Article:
Date: January 13, 2016Author: admin
In April 2015 Adam Deutsch, Esq. of the law firm of Debnbeaux and Denbeaux and Ashleigh Lewis, had a piece published in the Rutgers Law Journal “Attorney Liability in Lien Enforcement: The Untapped Potential of the FDCPA“. In this work the authors discussed how prevalent FDCPA claims are, and how simple they are to enforce, and the potential for monetary damages to be awarded to debtors. Quoting from the conclusion of “Attorney Liability in Lien Enforcement: The Untapped Potential of the FDCPA”
The Fair Debt Collection Practices Act is an underutilized and undervalued statute. One need only refer to a national newspaper to find, on any given day, at least one article relating to unjust activity within the collections industry. With consumer debt at an all-time high and the American public still climbing out of the great recession, there are an abundance of FDCPA violations that go unenforced with each passing day. This should be a great concern to anyone engaged in the collections industry. The juxtaposition is that debtors and consumer attorneys have been missing an opportunity to pursue the rights granted by Congress under the FDCPA.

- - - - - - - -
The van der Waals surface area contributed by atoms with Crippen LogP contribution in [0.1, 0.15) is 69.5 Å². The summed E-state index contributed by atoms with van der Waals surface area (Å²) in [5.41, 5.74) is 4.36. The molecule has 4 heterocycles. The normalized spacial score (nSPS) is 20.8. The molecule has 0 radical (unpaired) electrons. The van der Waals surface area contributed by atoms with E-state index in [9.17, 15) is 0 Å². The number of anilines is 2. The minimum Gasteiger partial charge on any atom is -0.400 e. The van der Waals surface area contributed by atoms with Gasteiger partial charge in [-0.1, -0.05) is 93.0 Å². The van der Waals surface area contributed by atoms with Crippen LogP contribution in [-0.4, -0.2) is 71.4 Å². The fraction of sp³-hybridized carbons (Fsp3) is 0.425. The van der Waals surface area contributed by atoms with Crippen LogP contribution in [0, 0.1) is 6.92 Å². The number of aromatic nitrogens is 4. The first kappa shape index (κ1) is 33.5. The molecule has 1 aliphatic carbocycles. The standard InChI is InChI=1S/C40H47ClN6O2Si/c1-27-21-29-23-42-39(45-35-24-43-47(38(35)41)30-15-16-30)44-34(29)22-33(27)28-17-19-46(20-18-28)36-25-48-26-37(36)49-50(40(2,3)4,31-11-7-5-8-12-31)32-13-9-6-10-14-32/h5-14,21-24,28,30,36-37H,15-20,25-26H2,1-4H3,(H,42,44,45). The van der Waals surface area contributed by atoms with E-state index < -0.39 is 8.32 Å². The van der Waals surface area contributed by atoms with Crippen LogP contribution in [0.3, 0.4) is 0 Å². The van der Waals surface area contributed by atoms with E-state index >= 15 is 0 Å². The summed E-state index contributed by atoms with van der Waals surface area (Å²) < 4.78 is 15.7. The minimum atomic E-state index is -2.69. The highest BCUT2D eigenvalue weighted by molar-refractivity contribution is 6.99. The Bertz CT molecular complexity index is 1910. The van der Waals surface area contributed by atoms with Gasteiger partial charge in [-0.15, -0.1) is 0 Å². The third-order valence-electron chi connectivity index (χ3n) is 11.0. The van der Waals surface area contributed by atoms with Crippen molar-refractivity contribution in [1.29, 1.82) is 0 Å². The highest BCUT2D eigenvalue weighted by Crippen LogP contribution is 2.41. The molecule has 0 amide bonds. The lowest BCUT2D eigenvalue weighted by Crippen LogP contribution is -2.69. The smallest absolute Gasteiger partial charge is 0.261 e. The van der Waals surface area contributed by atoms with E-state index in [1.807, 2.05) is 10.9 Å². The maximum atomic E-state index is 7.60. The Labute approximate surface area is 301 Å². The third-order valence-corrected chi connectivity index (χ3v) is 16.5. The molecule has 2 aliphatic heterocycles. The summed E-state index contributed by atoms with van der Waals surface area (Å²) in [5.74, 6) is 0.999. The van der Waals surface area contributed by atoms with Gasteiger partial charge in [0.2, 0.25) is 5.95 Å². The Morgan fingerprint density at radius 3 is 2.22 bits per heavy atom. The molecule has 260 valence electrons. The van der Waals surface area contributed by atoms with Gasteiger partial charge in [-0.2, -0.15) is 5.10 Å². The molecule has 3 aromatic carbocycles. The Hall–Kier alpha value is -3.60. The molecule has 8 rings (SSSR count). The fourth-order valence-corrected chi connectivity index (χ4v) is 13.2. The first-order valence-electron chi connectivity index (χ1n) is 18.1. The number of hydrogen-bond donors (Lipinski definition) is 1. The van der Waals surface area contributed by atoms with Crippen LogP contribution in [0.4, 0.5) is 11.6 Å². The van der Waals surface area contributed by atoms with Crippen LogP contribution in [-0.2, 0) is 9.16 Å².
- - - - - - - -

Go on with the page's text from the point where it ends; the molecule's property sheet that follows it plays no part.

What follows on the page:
In a recent decision from the United States District Court of New Jersey Case 2:15-cv-04277-JLL-JAD attorney Adam Deutsh, established the potency of the FDCPA for consumers who feel they might have been wronged by unjust activity within the collections industry.
Now, in this podcast Adam Deutsch discusses the potential for consumers to make complaints against those trying to collect as well as the attorneys who represent them by virtue of this case. Quoting from the conclusion of “Attorney Liability in Lien Enforcement: The Untapped Potential of the FDCPA”
The FDCPA continues to be a self-policing statute in the civil litigation context. Federal agencies with enforcement power have made clear that they will remain on the sidelines and allow the collections industry to remain operating in the shadows of the law. The potential threat for a call to arms among debtors is very real. When it happens, the collections industry will be changed forever as the monetary incentive to pursue collections activity is greatly reduced by the threat of strict liability monetary awards, including lofty counsel fees.
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